Guyana’s ‘highly competitive, low carbon oil’ will catapult country to world’s 4th largest offshore producer by 2035

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Ahead of veterans like Norway and Mexico, Guyana is projected to become the world’s fourth-largest oil producer by 2035, according to a new United Nations Economic Commission for Latin America and the Caribbean (ECLAC) report. 

“The dynamic performance of the sector is supported by the volume of greenfield project announcements in the country,” ECLAC said 

Guyana, since its first discovery in 2015, has been expanding not only its oil reserves but production and its revenues each year. 

According to the Financial Times (FDI) Markets database, where projects totalling US$8 million were announced in Guyana in 2020 – the first investments in the sector since 2013 – a total of US$33 million was announced in 2021, and in 2022 the figure surged to US$10.033 billion. 

“All of these investments were made in the initial (upstream) phase of the value chain. In a hydrocarbon market that is increasingly competitive, in terms of both price and carbon intensity, Guyana’s oil is highly competitive. Most of the resources extracted in the country are of the light variety, with low exploration costs and an emissions intensity below the world average,” the report outlined.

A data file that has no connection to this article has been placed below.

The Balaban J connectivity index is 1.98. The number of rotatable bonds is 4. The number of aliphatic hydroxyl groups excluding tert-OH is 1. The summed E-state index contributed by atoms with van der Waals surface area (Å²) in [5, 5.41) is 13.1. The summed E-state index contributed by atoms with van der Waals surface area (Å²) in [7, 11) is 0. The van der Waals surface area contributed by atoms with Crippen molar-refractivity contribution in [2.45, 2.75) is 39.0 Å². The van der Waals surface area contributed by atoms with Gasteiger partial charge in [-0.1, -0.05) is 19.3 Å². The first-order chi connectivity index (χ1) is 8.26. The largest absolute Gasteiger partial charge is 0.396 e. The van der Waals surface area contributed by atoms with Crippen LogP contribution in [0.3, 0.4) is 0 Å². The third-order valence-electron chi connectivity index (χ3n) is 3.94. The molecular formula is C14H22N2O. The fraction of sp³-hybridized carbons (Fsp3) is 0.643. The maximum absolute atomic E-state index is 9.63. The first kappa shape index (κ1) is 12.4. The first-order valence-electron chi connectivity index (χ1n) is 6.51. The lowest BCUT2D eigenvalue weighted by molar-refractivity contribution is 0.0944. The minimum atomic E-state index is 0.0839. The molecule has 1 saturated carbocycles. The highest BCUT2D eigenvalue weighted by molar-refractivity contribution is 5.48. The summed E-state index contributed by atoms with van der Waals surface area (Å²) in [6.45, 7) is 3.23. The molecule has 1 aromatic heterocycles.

Schreiner Parker, Senior Vice President & Head of Latin America at Rystad Energy, says Brazil and Guyana can produce oil profitably at $35 per barrel, less than half the price of a barrel today. Parker is quoted in a recent article in The Economist as saying that the amount of CO2 equivalent emitted per barrel is 10kg, compared with a global average of 26kg. 

“Brazil and Guyana have the privileged barrels the market is going to seek out,” he said.

By 2029, Guyana is projected to net a total of US$13 billion in oil revenues, the report noted. And those figures highlight the economic importance of oil production for Guyana and the potential for the country’s future productive development represented by the use of these resources.

Guyana currently has two projects online – Liza 1 and Liza 2 producing a total of 375,000 barrels per day (bpd) combined. Four more floaters will be added by 2027. 

Payara, the third project, is coming onstream later this year with production of around 220,000 bpd. Next up is Yellowtail, expected in 2025 with an output of 250,000 bpd. Uaru is expected to produce up to 250,000 bpd. And Whiptail, the sixth, is expected to produce up to 275,000 barrels. 

2027 is the year ExxonMobil, the Stabroek Block operator, plans to meet 1.2 million barrels of oil per day in output, with six floating production vessels operating simultaneously. 

ExxonMobil said there is potential for up to 10 floating production vessels to develop the resource. The sector is also expected to expand at the conclusion of Guyana’s first offshore licensing round. 


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